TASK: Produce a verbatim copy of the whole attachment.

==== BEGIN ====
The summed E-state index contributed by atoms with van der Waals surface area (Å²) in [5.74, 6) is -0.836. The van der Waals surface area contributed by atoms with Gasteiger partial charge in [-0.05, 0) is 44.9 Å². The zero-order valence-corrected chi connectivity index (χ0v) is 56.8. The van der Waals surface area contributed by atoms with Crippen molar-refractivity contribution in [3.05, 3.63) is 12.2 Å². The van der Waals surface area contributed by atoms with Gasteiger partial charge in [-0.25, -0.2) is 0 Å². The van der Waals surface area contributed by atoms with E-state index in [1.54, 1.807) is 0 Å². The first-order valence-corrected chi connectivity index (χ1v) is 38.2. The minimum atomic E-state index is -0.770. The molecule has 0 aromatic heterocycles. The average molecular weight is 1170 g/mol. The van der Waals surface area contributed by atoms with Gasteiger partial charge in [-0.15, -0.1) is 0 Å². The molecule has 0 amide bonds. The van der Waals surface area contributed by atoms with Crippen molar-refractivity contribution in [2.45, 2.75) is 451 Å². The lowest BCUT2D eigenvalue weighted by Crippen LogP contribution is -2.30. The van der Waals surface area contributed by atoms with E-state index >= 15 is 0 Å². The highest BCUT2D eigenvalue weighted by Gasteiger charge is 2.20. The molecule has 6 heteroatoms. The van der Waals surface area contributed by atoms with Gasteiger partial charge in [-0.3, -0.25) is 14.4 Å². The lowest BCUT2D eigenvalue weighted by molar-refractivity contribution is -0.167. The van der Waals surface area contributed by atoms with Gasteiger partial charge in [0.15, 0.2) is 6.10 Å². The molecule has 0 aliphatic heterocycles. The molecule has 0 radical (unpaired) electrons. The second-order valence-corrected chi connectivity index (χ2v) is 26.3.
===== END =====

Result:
The summed E-state index contributed by atoms with van der Waals surface area (Å²) in [5.74, 6) is -0.836. The van der Waals surface area contributed by atoms with Gasteiger partial charge in [-0.05, 0) is 44.9 Å². The zero-order valence-corrected chi connectivity index (χ0v) is 56.8. The van der Waals surface area contributed by atoms with Crippen molar-refractivity contribution in [3.05, 3.63) is 12.2 Å². The van der Waals surface area contributed by atoms with Gasteiger partial charge in [-0.25, -0.2) is 0 Å². The van der Waals surface area contributed by atoms with E-state index in [1.54, 1.807) is 0 Å². The first-order valence-corrected chi connectivity index (χ1v) is 38.2. The minimum atomic E-state index is -0.770. The molecule has 0 aromatic heterocycles. The average molecular weight is 1170 g/mol. The van der Waals surface area contributed by atoms with Gasteiger partial charge in [-0.15, -0.1) is 0 Å². The molecule has 0 amide bonds. The van der Waals surface area contributed by atoms with Crippen molar-refractivity contribution in [2.45, 2.75) is 451 Å². The lowest BCUT2D eigenvalue weighted by Crippen LogP contribution is -2.30. The van der Waals surface area contributed by atoms with E-state index >= 15 is 0 Å². The highest BCUT2D eigenvalue weighted by Gasteiger charge is 2.20. The molecule has 6 heteroatoms. The van der Waals surface area contributed by atoms with Gasteiger partial charge in [-0.3, -0.25) is 14.4 Å². The lowest BCUT2D eigenvalue weighted by molar-refractivity contribution is -0.167. The van der Waals surface area contributed by atoms with Gasteiger partial charge in [0.15, 0.2) is 6.10 Å². The molecule has 0 aliphatic heterocycles. The molecule has 0 radical (unpaired) electrons. The second-order valence-corrected chi connectivity index (χ2v) is 26.3.